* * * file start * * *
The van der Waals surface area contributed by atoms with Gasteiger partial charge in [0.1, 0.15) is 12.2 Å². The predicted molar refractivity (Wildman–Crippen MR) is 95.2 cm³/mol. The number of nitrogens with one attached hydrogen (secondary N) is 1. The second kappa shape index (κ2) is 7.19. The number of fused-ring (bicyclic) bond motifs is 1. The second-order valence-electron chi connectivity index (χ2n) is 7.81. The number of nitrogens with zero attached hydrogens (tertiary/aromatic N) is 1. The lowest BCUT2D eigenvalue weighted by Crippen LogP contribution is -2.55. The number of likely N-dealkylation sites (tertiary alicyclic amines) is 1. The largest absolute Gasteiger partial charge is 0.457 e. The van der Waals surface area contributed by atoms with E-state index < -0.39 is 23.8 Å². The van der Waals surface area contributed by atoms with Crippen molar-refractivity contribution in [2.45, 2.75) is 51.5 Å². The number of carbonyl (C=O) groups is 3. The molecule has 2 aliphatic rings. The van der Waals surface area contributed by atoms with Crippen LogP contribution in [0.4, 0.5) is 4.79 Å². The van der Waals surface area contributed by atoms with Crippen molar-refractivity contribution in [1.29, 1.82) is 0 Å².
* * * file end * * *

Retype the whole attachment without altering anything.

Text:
The van der Waals surface area contributed by atoms with Gasteiger partial charge in [0.1, 0.15) is 12.2 Å². The predicted molar refractivity (Wildman–Crippen MR) is 95.2 cm³/mol. The number of nitrogens with one attached hydrogen (secondary N) is 1. The second kappa shape index (κ2) is 7.19. The number of fused-ring (bicyclic) bond motifs is 1. The second-order valence-electron chi connectivity index (χ2n) is 7.81. The number of nitrogens with zero attached hydrogens (tertiary/aromatic N) is 1. The lowest BCUT2D eigenvalue weighted by Crippen LogP contribution is -2.55. The number of likely N-dealkylation sites (tertiary alicyclic amines) is 1. The largest absolute Gasteiger partial charge is 0.457 e. The van der Waals surface area contributed by atoms with E-state index < -0.39 is 23.8 Å². The van der Waals surface area contributed by atoms with Crippen molar-refractivity contribution in [2.45, 2.75) is 51.5 Å². The number of carbonyl (C=O) groups is 3. The molecule has 2 aliphatic rings. The van der Waals surface area contributed by atoms with Crippen LogP contribution in [0.4, 0.5) is 4.79 Å². The van der Waals surface area contributed by atoms with Crippen molar-refractivity contribution in [1.29, 1.82) is 0 Å².